13.7%

$1,000,001 - $2,000,000

33.7%

32.2%

$2,000,001 - $3,000,000

19.8%

20.4%

$3,000,001 - $4,000,000

8.1%

10.2%

$4,000,001 - $5,000,000

6.1%

6.2%

$5,000,001 - $6,000,000

4.9%

4.6%

$6,000,001 - $7,000,000

-

2.4%

More than $7,000,000

-

4.7%

Connection between average gross annual practice fees and salaries In all of the Salary Surveys we have conducted there have been reported links between the average gross annual practice fees and practice manager salaries. In the 2017 National Salary Survey, those practices with $500,000 or less in gross fees reported average practice management salaries of between $55,000 - $60,000 and if we go to practices reporting gross fees of between $500,000 and $1,000,000 the range is between $65,000- $70,000. The salaries in practices of $1,000,000 and less, has dropped. Practices with annual Gross fees of $1,000,000- $2,000,000; $2,000,000-$3,000,000 and $3,000,000 -$4,000,000 have remained the same. It is only in practices with gross annual fees greater than $6,000,000 that salaries have increased. It is interesting to see that except in the practices with the highest level of gross fees there has been very little change in salaries in the 2017 survey from the 2015 salary survey for the practice manager. As stated earlier, it is important to take into account the details relating to all of the other data collected in the 2017 National Salary Survey


Practice Annual Gross Fees

2015 Median Salary Range

2017 Median Salary Range

Under $500,000

$60,001 - $65,000

$55,001 - $60,000

$501,000 - $1,000,000

$70,001 - $75,000

$65,001 - $70,000

$1,000,001 - $2,000,000

$70,001 - $75,000

$70,001 - $75,000

$2,000,001 - $3,000,000

$75,001 - $80,000

$75,001 - $80,000

$3,000,001 - $4,000,000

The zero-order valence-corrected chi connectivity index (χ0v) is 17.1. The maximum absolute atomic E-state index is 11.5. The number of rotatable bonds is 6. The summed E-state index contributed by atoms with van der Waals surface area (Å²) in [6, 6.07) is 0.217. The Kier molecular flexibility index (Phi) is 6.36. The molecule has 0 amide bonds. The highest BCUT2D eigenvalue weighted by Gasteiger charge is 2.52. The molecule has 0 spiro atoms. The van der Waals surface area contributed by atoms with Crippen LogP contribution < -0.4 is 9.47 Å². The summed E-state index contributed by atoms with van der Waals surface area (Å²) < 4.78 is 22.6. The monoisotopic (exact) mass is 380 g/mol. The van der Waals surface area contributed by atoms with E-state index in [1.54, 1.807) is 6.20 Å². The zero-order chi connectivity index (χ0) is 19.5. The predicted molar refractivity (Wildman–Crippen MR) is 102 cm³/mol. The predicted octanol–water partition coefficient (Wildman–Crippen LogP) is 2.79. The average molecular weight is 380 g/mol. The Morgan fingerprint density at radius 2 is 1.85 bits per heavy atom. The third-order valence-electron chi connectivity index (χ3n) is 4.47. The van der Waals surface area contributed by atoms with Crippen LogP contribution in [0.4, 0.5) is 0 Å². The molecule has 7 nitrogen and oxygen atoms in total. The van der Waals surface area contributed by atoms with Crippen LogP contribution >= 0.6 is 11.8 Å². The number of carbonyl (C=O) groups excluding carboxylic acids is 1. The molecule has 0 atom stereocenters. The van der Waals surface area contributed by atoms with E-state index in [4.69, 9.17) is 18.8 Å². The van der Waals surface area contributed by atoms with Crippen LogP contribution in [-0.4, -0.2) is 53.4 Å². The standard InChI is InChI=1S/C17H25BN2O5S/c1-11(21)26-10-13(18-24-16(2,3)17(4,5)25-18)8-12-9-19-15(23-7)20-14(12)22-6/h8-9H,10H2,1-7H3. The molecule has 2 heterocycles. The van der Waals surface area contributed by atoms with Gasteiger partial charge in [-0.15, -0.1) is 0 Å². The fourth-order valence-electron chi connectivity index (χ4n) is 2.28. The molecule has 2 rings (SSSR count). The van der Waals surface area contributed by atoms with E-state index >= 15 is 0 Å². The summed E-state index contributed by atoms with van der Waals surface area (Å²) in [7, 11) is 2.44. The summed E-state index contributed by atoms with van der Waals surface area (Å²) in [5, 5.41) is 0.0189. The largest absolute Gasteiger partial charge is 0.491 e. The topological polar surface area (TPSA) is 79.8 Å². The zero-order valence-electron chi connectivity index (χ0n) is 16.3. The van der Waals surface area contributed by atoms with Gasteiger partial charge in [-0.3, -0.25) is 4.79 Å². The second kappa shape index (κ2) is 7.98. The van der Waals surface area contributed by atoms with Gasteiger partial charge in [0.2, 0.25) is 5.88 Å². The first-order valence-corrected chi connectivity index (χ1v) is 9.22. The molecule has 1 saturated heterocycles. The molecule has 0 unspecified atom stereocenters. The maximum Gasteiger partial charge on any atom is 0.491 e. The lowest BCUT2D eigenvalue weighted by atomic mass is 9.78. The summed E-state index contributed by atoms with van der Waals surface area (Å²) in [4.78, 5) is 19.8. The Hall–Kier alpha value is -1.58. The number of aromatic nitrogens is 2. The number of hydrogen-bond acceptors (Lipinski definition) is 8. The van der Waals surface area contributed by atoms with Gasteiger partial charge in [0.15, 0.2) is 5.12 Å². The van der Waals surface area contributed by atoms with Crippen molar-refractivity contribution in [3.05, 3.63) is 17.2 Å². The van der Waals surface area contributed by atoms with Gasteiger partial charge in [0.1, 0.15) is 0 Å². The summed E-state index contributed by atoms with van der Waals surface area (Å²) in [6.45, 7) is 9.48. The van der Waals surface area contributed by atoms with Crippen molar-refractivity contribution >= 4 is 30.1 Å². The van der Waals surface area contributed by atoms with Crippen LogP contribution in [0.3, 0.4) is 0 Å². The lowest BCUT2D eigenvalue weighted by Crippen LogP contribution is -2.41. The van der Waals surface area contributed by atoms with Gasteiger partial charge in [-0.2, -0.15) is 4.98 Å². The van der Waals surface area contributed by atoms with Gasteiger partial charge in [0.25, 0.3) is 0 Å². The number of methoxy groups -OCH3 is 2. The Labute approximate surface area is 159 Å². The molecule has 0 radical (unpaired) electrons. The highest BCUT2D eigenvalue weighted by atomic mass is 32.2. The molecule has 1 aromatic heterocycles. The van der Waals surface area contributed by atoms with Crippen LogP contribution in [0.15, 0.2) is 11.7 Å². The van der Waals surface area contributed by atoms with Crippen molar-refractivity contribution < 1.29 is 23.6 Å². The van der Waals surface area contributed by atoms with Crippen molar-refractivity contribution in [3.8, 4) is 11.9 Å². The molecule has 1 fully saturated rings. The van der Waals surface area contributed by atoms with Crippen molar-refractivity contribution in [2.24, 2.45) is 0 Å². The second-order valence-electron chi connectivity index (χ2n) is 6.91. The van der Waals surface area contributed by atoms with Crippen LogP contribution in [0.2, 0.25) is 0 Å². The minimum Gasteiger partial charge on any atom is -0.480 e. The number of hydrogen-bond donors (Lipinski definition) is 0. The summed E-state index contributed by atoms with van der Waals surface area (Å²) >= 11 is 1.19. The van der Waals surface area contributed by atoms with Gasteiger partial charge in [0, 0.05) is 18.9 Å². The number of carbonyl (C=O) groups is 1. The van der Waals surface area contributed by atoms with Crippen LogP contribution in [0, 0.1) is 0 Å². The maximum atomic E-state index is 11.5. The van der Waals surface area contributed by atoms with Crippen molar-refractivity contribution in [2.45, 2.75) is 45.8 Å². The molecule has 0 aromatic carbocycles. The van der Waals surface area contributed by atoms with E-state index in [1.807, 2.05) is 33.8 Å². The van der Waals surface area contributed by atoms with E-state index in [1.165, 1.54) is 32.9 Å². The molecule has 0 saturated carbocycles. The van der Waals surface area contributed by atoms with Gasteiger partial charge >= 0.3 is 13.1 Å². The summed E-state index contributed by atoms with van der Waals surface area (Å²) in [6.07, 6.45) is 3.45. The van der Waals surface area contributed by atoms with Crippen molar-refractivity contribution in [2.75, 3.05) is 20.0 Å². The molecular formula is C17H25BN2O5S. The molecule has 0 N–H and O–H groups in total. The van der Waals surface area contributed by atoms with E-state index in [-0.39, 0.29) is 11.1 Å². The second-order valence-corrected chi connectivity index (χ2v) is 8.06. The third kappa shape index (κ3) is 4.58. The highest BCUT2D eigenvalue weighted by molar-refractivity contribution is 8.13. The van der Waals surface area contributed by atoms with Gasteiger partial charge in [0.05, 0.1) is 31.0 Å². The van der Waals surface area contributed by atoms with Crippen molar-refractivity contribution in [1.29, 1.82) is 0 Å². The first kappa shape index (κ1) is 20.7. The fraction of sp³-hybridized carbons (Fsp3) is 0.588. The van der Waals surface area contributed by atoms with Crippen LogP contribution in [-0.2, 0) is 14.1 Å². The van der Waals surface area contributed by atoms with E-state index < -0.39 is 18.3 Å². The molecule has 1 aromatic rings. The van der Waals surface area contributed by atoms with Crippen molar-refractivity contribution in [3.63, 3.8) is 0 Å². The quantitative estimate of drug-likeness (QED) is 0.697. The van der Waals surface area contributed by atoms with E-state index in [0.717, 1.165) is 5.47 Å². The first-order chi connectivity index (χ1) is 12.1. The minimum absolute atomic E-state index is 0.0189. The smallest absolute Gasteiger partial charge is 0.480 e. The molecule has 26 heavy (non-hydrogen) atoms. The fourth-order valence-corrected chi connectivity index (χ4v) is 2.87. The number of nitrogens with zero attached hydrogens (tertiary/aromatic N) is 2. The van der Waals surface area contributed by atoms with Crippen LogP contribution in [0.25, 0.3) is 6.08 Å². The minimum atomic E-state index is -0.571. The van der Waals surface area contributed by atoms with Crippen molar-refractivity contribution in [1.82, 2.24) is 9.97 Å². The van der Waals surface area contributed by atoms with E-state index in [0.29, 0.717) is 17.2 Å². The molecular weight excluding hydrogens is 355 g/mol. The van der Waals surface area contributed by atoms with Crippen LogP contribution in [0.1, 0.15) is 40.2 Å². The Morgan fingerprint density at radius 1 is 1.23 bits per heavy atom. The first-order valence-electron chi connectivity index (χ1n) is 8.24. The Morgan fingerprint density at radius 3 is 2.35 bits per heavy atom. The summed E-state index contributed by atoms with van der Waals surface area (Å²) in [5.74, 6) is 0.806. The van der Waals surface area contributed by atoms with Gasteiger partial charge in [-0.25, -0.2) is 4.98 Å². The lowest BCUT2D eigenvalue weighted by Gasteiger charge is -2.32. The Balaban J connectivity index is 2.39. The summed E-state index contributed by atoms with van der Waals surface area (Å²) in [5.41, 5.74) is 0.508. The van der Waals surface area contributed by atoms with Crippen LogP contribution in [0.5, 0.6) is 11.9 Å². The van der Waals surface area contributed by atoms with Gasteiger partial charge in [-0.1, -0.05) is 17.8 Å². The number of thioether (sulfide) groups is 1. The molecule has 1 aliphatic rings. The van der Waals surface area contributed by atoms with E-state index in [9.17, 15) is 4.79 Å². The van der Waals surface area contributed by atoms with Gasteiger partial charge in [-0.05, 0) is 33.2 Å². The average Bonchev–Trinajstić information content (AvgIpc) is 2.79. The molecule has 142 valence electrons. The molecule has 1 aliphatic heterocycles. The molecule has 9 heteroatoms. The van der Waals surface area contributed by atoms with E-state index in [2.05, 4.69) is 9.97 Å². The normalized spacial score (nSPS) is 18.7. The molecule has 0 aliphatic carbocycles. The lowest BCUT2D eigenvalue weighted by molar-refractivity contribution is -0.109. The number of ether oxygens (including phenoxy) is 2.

$80,001 - $85,000

$80,001 - $85,000

$4,000,001 - $5,000,000

$85,001 - $90,000

$80,001 - $85,000

$5,000,001 - $6,000,000

$95,001 - $100,000

$85,001 - $90,000

More than $6,000,000

$90,001 - $95,000

$95,001 - $100,000

More than $7,000,000

-

$95,001 - $100,000

AAPM Core Principles and Responsibilities In each of the National Salary Surveys, participants have responded to indicate their involvement with the AAPM Core Principles and also the allocation of time for each of them. The report was able to break these down further to indicate the position of the participant as practice manager, business manager or general manager. The Core Responsibilities and Tasks provide summaries of the key responsibilities of staff including those relating to financial management, human resource management, planning and marketing, information management, risk management, governance and organisation, business and clinical operations, professional responsibilities and compliance. The world of healthcare is changing and the emphasis on risk and compliance is part of every aspect of healthcare practice. The role of the practice manager is important in all of the areas listed. In this section, most participants have indicated some increase in their involvement in the responsibilities of all areas. Financial management, Human Resources and Risk management continue to have the highest level of responsibility. Allocation of time for responsibilities Once again, one of the most interesting and challenging sections of this report continues to be the increase in the involvement and the allocation of time to Compliance in practices. This compliance includes Medicare, ATO, Legislative, Accreditation and PIP. This section also highlights the skills involved in managing a healthcare practice in today’s world.